Last Thursday night, Damien Schiff and I had the opportunity to speak before 150 or so gathered residents of Acton, Agua Dulce, and a few other nearby unincorporated communities of North Los Angeles County. We were invited to speak about the importance of property rights historically and today, the harm to property caused by “regulatory takings,” PLF’s role in protecting property rights, and the impacts of a newly enacted law, Senate Bill 1263. Among other things, SB 1263 prohibits local governments from issuing permits for residential construction if the homes will use hauled water.
Damien and I described the importance that the Founders placed on strong protections of property rights. After all, many critics of the Constitution were so upset at the lack of explicit protections of property that they argued for a Bill of Rights. Shortly after the Constitution was ratified, a list of protections was proposed—and quickly adopted. Included was the Fifth Amendment, the last clause of which is called the “Takings Clause,” which requires government to pay just compensation any time it takes private property for a public use.
Under the Takings Clause, regulations that heavily limit the use and value of property can be considered a “taking.” Examples are regulations that force a physical invasion of land or remove all economically viable use. In one famous case, Lucas v. South Carolina Coastal Council, a regulation that banned all development on land previously zoned for residential housing entitled the owner to compensation.
The discussion hit home for many of the gathered landowners. Much of North Los Angeles is too remote for municipal water hookups, and residential wells often do not produce enough water to meet L.A. County minimum flow requirements. Many existing homes on land with these same water issues have relied on hauled water for years. But for their unfortunate would-be neighbors, their land now cannot be developed, and their property values have dropped accordingly.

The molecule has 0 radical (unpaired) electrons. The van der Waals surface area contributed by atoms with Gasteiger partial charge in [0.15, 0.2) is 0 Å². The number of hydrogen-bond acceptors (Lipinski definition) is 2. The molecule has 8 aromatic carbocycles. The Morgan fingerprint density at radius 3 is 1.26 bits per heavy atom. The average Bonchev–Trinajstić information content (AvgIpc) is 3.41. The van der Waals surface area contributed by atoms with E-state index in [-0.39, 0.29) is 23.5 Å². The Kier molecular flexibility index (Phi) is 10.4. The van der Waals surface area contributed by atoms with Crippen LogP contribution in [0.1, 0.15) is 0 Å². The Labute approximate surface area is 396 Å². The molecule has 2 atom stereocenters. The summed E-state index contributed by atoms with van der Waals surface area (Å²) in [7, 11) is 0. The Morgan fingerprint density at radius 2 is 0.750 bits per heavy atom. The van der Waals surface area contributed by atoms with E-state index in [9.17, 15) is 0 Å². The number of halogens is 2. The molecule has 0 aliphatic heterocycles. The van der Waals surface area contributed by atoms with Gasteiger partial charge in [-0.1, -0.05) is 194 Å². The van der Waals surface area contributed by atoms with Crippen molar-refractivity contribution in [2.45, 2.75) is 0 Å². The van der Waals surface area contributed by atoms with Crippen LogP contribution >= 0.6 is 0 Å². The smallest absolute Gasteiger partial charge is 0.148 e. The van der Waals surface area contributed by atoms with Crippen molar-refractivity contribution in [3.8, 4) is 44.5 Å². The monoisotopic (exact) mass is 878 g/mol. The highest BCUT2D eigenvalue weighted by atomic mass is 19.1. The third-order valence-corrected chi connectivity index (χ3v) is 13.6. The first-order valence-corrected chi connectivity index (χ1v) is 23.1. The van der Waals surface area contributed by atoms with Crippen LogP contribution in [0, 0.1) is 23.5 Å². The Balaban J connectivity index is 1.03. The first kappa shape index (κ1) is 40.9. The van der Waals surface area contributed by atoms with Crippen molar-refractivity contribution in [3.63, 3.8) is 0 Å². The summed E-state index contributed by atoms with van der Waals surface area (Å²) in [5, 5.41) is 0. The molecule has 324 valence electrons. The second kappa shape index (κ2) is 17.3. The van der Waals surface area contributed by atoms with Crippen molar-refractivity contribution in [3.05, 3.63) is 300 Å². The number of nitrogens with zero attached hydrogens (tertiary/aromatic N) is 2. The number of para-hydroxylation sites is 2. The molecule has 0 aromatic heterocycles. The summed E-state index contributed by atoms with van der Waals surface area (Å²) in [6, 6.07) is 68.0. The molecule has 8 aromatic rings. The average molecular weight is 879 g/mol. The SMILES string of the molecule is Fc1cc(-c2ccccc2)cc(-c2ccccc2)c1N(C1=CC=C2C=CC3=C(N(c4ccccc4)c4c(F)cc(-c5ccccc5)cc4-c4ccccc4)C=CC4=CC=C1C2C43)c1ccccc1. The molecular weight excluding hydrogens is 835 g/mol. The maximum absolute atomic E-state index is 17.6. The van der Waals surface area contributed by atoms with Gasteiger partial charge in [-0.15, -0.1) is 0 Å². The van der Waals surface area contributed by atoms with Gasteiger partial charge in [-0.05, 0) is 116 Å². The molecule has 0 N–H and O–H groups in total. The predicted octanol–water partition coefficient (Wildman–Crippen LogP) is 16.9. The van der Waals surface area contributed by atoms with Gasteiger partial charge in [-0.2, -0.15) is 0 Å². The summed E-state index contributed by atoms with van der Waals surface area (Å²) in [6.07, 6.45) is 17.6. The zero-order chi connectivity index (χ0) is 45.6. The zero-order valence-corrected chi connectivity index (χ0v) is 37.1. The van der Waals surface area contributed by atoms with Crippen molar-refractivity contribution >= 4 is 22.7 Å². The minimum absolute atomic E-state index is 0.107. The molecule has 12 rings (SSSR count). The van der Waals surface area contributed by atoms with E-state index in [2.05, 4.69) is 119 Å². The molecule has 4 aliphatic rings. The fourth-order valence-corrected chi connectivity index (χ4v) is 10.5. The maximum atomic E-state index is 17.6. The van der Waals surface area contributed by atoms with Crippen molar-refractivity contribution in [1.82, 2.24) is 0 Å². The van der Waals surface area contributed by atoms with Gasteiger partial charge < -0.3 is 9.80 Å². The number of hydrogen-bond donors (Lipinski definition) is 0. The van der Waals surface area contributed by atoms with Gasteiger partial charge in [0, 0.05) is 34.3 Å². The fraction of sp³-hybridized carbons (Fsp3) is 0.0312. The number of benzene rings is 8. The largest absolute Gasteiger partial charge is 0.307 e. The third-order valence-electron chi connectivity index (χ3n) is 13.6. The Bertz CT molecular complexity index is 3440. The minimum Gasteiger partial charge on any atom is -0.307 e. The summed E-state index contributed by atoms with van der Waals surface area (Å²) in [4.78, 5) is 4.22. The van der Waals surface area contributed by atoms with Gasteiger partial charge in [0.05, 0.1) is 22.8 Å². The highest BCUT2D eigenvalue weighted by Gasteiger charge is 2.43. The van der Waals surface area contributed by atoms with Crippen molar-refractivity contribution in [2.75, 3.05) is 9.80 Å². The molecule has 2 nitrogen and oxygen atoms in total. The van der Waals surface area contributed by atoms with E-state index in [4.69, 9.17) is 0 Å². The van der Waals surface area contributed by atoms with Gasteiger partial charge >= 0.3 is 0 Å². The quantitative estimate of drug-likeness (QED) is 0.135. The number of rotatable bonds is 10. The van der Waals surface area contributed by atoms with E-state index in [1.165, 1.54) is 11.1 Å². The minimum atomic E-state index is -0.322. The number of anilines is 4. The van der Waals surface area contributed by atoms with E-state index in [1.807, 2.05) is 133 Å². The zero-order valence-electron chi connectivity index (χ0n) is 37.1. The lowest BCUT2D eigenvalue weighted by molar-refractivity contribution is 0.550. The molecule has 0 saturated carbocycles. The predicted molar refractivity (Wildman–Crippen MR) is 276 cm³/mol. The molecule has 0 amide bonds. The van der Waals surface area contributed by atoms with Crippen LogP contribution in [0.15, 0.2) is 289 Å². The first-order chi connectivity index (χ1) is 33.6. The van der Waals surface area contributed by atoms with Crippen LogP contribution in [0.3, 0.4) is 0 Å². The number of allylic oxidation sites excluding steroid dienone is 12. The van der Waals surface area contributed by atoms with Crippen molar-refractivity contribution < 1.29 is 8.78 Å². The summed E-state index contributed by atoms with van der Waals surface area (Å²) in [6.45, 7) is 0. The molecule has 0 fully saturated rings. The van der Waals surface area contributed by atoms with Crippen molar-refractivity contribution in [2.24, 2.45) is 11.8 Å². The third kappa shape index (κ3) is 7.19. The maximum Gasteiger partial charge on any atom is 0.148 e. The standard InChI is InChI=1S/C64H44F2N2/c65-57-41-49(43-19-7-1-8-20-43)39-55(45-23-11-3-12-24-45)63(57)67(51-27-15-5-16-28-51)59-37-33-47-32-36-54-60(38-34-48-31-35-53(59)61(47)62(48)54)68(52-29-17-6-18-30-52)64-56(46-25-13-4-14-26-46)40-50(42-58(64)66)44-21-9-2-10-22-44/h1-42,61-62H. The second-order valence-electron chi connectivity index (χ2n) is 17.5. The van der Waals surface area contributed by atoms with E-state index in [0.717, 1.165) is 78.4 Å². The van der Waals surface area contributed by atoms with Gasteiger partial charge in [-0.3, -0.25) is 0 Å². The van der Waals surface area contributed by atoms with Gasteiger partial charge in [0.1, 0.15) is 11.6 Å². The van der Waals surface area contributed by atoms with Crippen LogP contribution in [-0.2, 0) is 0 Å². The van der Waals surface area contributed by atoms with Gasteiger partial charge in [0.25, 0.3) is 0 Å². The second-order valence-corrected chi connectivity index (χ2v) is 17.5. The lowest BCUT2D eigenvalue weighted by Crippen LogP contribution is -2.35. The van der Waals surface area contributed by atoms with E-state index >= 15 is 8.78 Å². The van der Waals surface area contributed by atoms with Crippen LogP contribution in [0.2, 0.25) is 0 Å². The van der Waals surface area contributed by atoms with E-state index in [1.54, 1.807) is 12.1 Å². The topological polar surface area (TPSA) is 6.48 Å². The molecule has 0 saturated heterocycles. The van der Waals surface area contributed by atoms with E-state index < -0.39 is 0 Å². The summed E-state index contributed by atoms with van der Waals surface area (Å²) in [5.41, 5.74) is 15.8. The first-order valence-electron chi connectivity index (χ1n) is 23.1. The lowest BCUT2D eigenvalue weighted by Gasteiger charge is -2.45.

We think that these landowners may have a valid claim under Lucas. After all, they purchased land that was zoned for residential development, and SB 1263 has made that use impossible, removing all economically viable use from the land. While there has been some remedial legislation introduced in the California Assembly to provide relief to these landowners, its future is currently uncertain, and these owners may have no choice but to rely on the Constitution to vindicate their property rights.
After our talk, we spent an hour discussing these issues on a property forum. Many residents voiced their frustration at what they saw as “anti-development” measures in L.A. County. We were grateful for the opportunity to hear their stories, and to encourage them to fight for their constitutional rights in both the legislature and the courts. The event was sponsored by the Agua Dulce Town Council and the Acton Town Council.